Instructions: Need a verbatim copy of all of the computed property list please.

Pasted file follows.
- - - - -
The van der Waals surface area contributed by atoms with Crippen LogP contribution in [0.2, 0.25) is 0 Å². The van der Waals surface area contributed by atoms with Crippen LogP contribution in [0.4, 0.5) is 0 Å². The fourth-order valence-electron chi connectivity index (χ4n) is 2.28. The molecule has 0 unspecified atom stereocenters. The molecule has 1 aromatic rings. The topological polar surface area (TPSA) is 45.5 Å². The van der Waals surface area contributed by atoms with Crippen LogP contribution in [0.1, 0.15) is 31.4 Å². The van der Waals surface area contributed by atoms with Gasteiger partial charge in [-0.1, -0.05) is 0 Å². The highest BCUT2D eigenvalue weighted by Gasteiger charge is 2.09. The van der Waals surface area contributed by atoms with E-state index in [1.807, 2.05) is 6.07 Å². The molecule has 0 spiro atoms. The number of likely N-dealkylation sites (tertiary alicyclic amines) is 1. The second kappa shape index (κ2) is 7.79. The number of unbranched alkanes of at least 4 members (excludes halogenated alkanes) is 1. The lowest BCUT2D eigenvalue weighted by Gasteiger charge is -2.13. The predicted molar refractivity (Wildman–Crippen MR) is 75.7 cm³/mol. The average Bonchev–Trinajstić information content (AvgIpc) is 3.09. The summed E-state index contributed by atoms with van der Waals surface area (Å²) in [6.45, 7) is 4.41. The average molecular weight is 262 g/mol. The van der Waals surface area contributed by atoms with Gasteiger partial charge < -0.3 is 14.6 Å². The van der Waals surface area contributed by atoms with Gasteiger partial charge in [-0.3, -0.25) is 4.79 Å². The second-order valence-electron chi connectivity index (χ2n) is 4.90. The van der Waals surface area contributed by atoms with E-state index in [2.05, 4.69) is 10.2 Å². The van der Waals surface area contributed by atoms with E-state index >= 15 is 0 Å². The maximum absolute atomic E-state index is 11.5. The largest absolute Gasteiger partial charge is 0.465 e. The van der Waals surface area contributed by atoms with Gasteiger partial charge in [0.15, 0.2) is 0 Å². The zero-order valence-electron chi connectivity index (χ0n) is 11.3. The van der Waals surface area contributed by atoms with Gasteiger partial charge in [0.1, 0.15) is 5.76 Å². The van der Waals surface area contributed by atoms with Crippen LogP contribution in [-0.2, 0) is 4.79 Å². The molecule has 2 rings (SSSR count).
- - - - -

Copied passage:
The van der Waals surface area contributed by atoms with Crippen LogP contribution in [0.2, 0.25) is 0 Å². The van der Waals surface area contributed by atoms with Crippen LogP contribution in [0.4, 0.5) is 0 Å². The fourth-order valence-electron chi connectivity index (χ4n) is 2.28. The molecule has 0 unspecified atom stereocenters. The molecule has 1 aromatic rings. The topological polar surface area (TPSA) is 45.5 Å². The van der Waals surface area contributed by atoms with Crippen LogP contribution in [0.1, 0.15) is 31.4 Å². The van der Waals surface area contributed by atoms with Gasteiger partial charge in [-0.1, -0.05) is 0 Å². The highest BCUT2D eigenvalue weighted by Gasteiger charge is 2.09. The van der Waals surface area contributed by atoms with E-state index in [1.807, 2.05) is 6.07 Å². The molecule has 0 spiro atoms. The number of likely N-dealkylation sites (tertiary alicyclic amines) is 1. The second kappa shape index (κ2) is 7.79. The number of unbranched alkanes of at least 4 members (excludes halogenated alkanes) is 1. The lowest BCUT2D eigenvalue weighted by Gasteiger charge is -2.13. The predicted molar refractivity (Wildman–Crippen MR) is 75.7 cm³/mol. The average Bonchev–Trinajstić information content (AvgIpc) is 3.09. The summed E-state index contributed by atoms with van der Waals surface area (Å²) in [6.45, 7) is 4.41. The average molecular weight is 262 g/mol. The van der Waals surface area contributed by atoms with Gasteiger partial charge < -0.3 is 14.6 Å². The van der Waals surface area contributed by atoms with Gasteiger partial charge in [-0.3, -0.25) is 4.79 Å². The second-order valence-electron chi connectivity index (χ2n) is 4.90. The van der Waals surface area contributed by atoms with E-state index in [2.05, 4.69) is 10.2 Å². The van der Waals surface area contributed by atoms with E-state index >= 15 is 0 Å². The maximum absolute atomic E-state index is 11.5. The largest absolute Gasteiger partial charge is 0.465 e. The van der Waals surface area contributed by atoms with Gasteiger partial charge in [0.15, 0.2) is 0 Å². The zero-order valence-electron chi connectivity index (χ0n) is 11.3. The van der Waals surface area contributed by atoms with Gasteiger partial charge in [0.1, 0.15) is 5.76 Å². The van der Waals surface area contributed by atoms with Crippen LogP contribution in [-0.2, 0) is 4.79 Å². The molecule has 2 rings (SSSR count).